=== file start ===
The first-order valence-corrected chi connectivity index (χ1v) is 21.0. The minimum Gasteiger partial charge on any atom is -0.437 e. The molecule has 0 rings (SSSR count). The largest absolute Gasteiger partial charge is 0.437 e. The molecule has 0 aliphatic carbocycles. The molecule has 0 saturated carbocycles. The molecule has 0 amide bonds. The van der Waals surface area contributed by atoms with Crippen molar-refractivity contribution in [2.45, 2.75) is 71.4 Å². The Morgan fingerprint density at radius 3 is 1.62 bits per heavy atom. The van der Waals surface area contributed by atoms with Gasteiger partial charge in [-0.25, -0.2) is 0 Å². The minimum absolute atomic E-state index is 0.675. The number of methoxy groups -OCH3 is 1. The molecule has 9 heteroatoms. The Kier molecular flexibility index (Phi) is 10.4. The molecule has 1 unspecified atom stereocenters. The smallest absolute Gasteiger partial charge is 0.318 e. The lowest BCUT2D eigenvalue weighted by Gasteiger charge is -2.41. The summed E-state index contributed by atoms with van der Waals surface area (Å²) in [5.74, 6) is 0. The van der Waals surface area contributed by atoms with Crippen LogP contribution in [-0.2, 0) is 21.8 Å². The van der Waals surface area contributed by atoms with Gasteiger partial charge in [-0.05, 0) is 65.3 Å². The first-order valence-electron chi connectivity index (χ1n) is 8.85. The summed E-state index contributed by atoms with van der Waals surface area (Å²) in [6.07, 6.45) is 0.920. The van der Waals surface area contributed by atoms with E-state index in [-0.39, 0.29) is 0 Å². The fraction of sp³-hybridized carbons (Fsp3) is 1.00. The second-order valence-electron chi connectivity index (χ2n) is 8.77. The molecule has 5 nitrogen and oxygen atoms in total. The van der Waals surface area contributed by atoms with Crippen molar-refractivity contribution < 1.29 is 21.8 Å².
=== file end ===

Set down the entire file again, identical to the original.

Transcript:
The first-order valence-corrected chi connectivity index (χ1v) is 21.0. The minimum Gasteiger partial charge on any atom is -0.437 e. The molecule has 0 rings (SSSR count). The largest absolute Gasteiger partial charge is 0.437 e. The molecule has 0 aliphatic carbocycles. The molecule has 0 saturated carbocycles. The molecule has 0 amide bonds. The van der Waals surface area contributed by atoms with Crippen molar-refractivity contribution in [2.45, 2.75) is 71.4 Å². The Morgan fingerprint density at radius 3 is 1.62 bits per heavy atom. The van der Waals surface area contributed by atoms with Gasteiger partial charge in [-0.25, -0.2) is 0 Å². The minimum absolute atomic E-state index is 0.675. The number of methoxy groups -OCH3 is 1. The molecule has 9 heteroatoms. The Kier molecular flexibility index (Phi) is 10.4. The molecule has 1 unspecified atom stereocenters. The smallest absolute Gasteiger partial charge is 0.318 e. The lowest BCUT2D eigenvalue weighted by Gasteiger charge is -2.41. The summed E-state index contributed by atoms with van der Waals surface area (Å²) in [5.74, 6) is 0. The van der Waals surface area contributed by atoms with Crippen LogP contribution in [-0.2, 0) is 21.8 Å². The van der Waals surface area contributed by atoms with Gasteiger partial charge in [-0.05, 0) is 65.3 Å². The first-order valence-electron chi connectivity index (χ1n) is 8.85. The summed E-state index contributed by atoms with van der Waals surface area (Å²) in [6.07, 6.45) is 0.920. The van der Waals surface area contributed by atoms with E-state index in [-0.39, 0.29) is 0 Å². The fraction of sp³-hybridized carbons (Fsp3) is 1.00. The second-order valence-electron chi connectivity index (χ2n) is 8.77. The molecule has 5 nitrogen and oxygen atoms in total. The van der Waals surface area contributed by atoms with Crippen molar-refractivity contribution < 1.29 is 21.8 Å².